- Our textbooks and the resources I had available did not have enough information on the topic.
- I was convinced that this topic shouldn't be in the Algebra 2 standards.
- I hadn't seen focus and directrix since I was in Algebra 2 when I was a freshman, which was 2003-2004. I guess I contradicted myself with number 2.
- I wasn't confident in my skills.

Now, enter the MTBoS and a plethora of new resources. I had read a blog post by Sam Shah a couple of months ago, but I was getting distracted and bogged down with solving quadratic equations. So, I decided to put this topic to the side and come back to it at a later time. Now, here we are in late November, and I felt that I was ready to try to present the topic once again. I had looked at a practice test for the End of Course exam, and I noticed that there were two questions relating to focus and directrix, so I knew I owed it to my students (and to myself) to teach them the concept.

I started by noticing that Delta Math had some exercises relating to focus and directrix. So, I decided to give them a try. I started by looking at the examples that were given and then practiced a few problems on my own. I originally was going to put Delta Math on the Promethean board and work some problems there and then have the kids work. Then I had an idea of something that I hadn't done in a while. I was going to create centers.

Centers were one of my instructional strategies that I used the first couple of years of my teaching career, but I hadn't done centers in over a year or more. I used the snipping tool from my desktop in my classroom to create the three centers.

- Finding the vertex, p-value and direction of the graph given the focus and directrix on the graph
- Finding the vertex, p=value and direction of the graph without the graph.
- Writing the equation of the parabola given the focus and directrix.

I had originally planned to time students with each center for them to get practice, and then kids would "rotate" the centers and stay at their group tables. I had a very odd number (13) in my first class, so this activity didn't go smooth at all. I had let them pick their own groups, which was a big mistake. I had several students working, and I had one group where most of the students were not doing the work. I am embarrassed to admit that I went and stood over them for a couple of minutes, and only two were working. They still didn't get to work, so I went on to the other groups, who were working fine. I don't think that I was explicit enough in my directions, possibly. I don't think that the groups got enough practice. I do want to mention a positive here. I noticed a couple of kids came up with the idea to use the coordinate planes on the back of the whiteboards. I was very happy with this realization!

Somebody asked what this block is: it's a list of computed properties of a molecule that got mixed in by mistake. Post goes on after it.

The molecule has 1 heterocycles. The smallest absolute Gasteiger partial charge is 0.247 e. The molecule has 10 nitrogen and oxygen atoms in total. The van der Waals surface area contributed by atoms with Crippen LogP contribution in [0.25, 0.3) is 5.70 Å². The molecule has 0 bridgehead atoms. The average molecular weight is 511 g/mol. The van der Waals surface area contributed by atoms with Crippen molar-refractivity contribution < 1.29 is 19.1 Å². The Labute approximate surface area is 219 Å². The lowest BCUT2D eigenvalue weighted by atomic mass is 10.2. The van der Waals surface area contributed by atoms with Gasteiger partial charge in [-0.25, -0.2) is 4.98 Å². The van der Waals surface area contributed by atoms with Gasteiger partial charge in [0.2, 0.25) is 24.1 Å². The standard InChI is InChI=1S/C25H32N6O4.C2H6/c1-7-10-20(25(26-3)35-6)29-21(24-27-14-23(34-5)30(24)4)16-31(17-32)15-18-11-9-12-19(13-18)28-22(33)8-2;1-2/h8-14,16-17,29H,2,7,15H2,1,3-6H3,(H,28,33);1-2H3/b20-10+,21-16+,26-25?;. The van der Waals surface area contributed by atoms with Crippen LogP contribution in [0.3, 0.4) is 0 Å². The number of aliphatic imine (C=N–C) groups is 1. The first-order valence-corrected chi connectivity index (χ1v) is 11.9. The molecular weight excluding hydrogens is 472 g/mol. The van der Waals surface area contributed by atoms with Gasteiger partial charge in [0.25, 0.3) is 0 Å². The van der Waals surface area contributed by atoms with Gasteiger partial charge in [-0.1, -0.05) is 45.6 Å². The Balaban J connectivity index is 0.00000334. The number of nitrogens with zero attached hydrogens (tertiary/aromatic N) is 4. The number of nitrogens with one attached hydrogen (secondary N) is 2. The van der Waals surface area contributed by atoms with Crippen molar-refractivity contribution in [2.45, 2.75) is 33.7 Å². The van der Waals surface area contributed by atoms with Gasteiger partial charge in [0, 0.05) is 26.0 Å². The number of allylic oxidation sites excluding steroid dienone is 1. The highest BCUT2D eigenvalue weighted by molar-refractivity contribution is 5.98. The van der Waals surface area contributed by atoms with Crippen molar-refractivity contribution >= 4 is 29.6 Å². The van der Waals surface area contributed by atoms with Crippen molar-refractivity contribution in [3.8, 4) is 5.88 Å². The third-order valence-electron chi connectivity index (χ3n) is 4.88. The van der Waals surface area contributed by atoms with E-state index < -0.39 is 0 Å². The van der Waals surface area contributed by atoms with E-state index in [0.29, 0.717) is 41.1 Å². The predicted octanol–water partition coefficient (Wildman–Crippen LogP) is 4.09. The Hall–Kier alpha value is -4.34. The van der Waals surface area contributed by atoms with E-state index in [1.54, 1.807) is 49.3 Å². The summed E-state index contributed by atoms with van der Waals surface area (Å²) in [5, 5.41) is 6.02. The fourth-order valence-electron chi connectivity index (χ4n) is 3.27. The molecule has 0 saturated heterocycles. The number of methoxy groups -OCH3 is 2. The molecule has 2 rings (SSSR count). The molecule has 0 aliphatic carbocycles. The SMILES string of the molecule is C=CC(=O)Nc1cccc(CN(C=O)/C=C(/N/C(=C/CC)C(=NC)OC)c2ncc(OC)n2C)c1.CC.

It worked like a charm in my other class. I had 18, which made for perfect grouping, of six groups of three kids each. I set the timer for 11 minutes, and students had practice with all three centers. Most were engaged with the material, and kids were working cooperatively in their groups. One issue that I noticed was that some kids were getting x and y confused when plotting points and of x and y on the coordinate plane. However, we fixed this pretty quick.

I definitely want to do the focus and directrix centers again with this topic. I also want to find ways to make my centers more engaging and for students to have more accountability within the centers so that I don't have problems like I did with a few kids in one of my classes. I think that one start may be to have the groups already made beforehand or use Visible Random Grouping (VRG). Another way may be for students to have a preprinted answer sheet. I did check students' work periodically. So, maybe I need to be more consistent with that.

If you would like my centers activity, please feel free to email me, comment with your email, or tweet to me @jschool0218. Now, let me leave you with a few pics.

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